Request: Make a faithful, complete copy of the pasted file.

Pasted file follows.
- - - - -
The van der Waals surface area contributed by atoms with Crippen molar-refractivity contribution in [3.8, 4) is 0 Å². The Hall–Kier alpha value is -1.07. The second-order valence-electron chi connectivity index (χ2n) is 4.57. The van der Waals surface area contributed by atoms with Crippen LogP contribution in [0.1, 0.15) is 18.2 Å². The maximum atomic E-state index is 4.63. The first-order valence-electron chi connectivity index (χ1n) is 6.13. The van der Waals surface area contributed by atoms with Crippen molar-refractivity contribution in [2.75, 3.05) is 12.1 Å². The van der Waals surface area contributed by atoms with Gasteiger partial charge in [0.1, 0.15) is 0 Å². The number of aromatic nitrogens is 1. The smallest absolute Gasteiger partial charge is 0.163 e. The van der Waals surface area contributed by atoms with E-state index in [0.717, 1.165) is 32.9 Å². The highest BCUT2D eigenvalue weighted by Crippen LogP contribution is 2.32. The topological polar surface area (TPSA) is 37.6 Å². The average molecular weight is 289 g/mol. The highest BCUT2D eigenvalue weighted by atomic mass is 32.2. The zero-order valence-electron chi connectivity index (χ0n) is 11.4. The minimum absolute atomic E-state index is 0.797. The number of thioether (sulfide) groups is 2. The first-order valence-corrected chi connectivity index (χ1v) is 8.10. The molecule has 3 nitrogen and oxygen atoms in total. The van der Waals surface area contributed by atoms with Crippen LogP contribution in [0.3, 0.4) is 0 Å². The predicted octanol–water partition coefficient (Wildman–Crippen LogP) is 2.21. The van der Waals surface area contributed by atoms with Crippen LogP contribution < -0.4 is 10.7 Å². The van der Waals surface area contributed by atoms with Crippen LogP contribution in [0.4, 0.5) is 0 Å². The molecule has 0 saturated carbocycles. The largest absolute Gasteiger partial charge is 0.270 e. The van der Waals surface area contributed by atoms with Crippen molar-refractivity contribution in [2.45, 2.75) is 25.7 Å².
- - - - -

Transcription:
The van der Waals surface area contributed by atoms with Crippen molar-refractivity contribution in [3.8, 4) is 0 Å². The Hall–Kier alpha value is -1.07. The second-order valence-electron chi connectivity index (χ2n) is 4.57. The van der Waals surface area contributed by atoms with Crippen LogP contribution in [0.1, 0.15) is 18.2 Å². The maximum atomic E-state index is 4.63. The first-order valence-electron chi connectivity index (χ1n) is 6.13. The van der Waals surface area contributed by atoms with Crippen molar-refractivity contribution in [2.75, 3.05) is 12.1 Å². The van der Waals surface area contributed by atoms with Gasteiger partial charge in [0.1, 0.15) is 0 Å². The number of aromatic nitrogens is 1. The smallest absolute Gasteiger partial charge is 0.163 e. The van der Waals surface area contributed by atoms with E-state index in [0.717, 1.165) is 32.9 Å². The highest BCUT2D eigenvalue weighted by Crippen LogP contribution is 2.32. The topological polar surface area (TPSA) is 37.6 Å². The average molecular weight is 289 g/mol. The highest BCUT2D eigenvalue weighted by atomic mass is 32.2. The zero-order valence-electron chi connectivity index (χ0n) is 11.4. The minimum absolute atomic E-state index is 0.797. The number of thioether (sulfide) groups is 2. The first-order valence-corrected chi connectivity index (χ1v) is 8.10. The molecule has 3 nitrogen and oxygen atoms in total. The van der Waals surface area contributed by atoms with Crippen LogP contribution in [0.3, 0.4) is 0 Å². The predicted octanol–water partition coefficient (Wildman–Crippen LogP) is 2.21. The van der Waals surface area contributed by atoms with Crippen LogP contribution < -0.4 is 10.7 Å². The van der Waals surface area contributed by atoms with Crippen LogP contribution in [0.4, 0.5) is 0 Å². The molecule has 0 saturated carbocycles. The largest absolute Gasteiger partial charge is 0.270 e. The van der Waals surface area contributed by atoms with Crippen molar-refractivity contribution in [2.45, 2.75) is 25.7 Å².